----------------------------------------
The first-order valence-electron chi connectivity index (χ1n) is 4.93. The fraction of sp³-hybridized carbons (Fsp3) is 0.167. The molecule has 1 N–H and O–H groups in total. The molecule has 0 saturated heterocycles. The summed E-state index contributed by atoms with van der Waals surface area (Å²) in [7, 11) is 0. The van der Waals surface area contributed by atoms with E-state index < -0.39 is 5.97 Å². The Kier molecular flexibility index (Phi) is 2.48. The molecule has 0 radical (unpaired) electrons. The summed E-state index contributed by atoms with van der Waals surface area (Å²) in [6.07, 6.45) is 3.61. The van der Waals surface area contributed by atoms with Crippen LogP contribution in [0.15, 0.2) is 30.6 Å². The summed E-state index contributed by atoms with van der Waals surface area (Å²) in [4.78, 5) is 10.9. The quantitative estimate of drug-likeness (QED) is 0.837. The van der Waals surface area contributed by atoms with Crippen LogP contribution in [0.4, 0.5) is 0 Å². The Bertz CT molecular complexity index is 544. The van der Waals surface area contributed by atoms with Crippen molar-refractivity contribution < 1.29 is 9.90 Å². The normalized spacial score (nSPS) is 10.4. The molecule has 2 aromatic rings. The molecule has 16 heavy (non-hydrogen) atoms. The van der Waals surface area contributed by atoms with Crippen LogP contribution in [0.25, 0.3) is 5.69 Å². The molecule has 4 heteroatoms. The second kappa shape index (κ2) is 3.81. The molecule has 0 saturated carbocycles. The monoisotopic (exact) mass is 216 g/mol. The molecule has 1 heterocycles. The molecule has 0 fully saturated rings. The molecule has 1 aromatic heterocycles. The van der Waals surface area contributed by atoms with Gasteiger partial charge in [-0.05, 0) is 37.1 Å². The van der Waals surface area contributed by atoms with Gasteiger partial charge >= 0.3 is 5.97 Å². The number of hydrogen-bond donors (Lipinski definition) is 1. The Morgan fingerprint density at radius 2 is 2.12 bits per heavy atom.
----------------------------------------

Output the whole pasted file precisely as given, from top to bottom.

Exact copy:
The first-order valence-electron chi connectivity index (χ1n) is 4.93. The fraction of sp³-hybridized carbons (Fsp3) is 0.167. The molecule has 1 N–H and O–H groups in total. The molecule has 0 saturated heterocycles. The summed E-state index contributed by atoms with van der Waals surface area (Å²) in [7, 11) is 0. The van der Waals surface area contributed by atoms with E-state index < -0.39 is 5.97 Å². The Kier molecular flexibility index (Phi) is 2.48. The molecule has 0 radical (unpaired) electrons. The summed E-state index contributed by atoms with van der Waals surface area (Å²) in [6.07, 6.45) is 3.61. The van der Waals surface area contributed by atoms with Crippen LogP contribution in [0.15, 0.2) is 30.6 Å². The summed E-state index contributed by atoms with van der Waals surface area (Å²) in [4.78, 5) is 10.9. The quantitative estimate of drug-likeness (QED) is 0.837. The van der Waals surface area contributed by atoms with Crippen LogP contribution in [0.4, 0.5) is 0 Å². The Bertz CT molecular complexity index is 544. The van der Waals surface area contributed by atoms with Crippen molar-refractivity contribution < 1.29 is 9.90 Å². The normalized spacial score (nSPS) is 10.4. The molecule has 2 aromatic rings. The molecule has 16 heavy (non-hydrogen) atoms. The van der Waals surface area contributed by atoms with Crippen LogP contribution in [0.25, 0.3) is 5.69 Å². The molecule has 4 heteroatoms. The second kappa shape index (κ2) is 3.81. The molecule has 0 saturated carbocycles. The monoisotopic (exact) mass is 216 g/mol. The molecule has 1 heterocycles. The molecule has 0 fully saturated rings. The molecule has 1 aromatic heterocycles. The van der Waals surface area contributed by atoms with Gasteiger partial charge in [-0.05, 0) is 37.1 Å². The van der Waals surface area contributed by atoms with Gasteiger partial charge >= 0.3 is 5.97 Å². The number of hydrogen-bond donors (Lipinski definition) is 1. The Morgan fingerprint density at radius 2 is 2.12 bits per heavy atom.